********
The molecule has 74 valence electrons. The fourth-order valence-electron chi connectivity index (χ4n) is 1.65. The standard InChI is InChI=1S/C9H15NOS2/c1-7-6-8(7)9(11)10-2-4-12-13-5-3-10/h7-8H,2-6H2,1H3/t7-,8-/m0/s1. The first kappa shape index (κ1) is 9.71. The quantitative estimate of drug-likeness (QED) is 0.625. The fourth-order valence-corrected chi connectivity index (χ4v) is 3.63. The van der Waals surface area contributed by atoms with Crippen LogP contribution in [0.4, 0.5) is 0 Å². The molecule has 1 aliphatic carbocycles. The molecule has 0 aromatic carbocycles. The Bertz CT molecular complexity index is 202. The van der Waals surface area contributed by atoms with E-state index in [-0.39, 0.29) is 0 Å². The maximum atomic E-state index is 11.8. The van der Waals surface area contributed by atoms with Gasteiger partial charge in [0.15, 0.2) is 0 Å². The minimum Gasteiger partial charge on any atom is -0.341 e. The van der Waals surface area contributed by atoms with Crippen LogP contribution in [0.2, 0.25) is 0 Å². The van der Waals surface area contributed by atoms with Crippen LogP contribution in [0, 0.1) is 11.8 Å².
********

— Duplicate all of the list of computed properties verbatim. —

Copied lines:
The molecule has 74 valence electrons. The fourth-order valence-electron chi connectivity index (χ4n) is 1.65. The standard InChI is InChI=1S/C9H15NOS2/c1-7-6-8(7)9(11)10-2-4-12-13-5-3-10/h7-8H,2-6H2,1H3/t7-,8-/m0/s1. The first kappa shape index (κ1) is 9.71. The quantitative estimate of drug-likeness (QED) is 0.625. The fourth-order valence-corrected chi connectivity index (χ4v) is 3.63. The van der Waals surface area contributed by atoms with Crippen LogP contribution in [0.4, 0.5) is 0 Å². The molecule has 1 aliphatic carbocycles. The molecule has 0 aromatic carbocycles. The Bertz CT molecular complexity index is 202. The van der Waals surface area contributed by atoms with E-state index in [-0.39, 0.29) is 0 Å². The maximum atomic E-state index is 11.8. The van der Waals surface area contributed by atoms with Gasteiger partial charge in [0.15, 0.2) is 0 Å². The minimum Gasteiger partial charge on any atom is -0.341 e. The van der Waals surface area contributed by atoms with Crippen LogP contribution in [0.2, 0.25) is 0 Å². The van der Waals surface area contributed by atoms with Crippen LogP contribution in [0, 0.1) is 11.8 Å².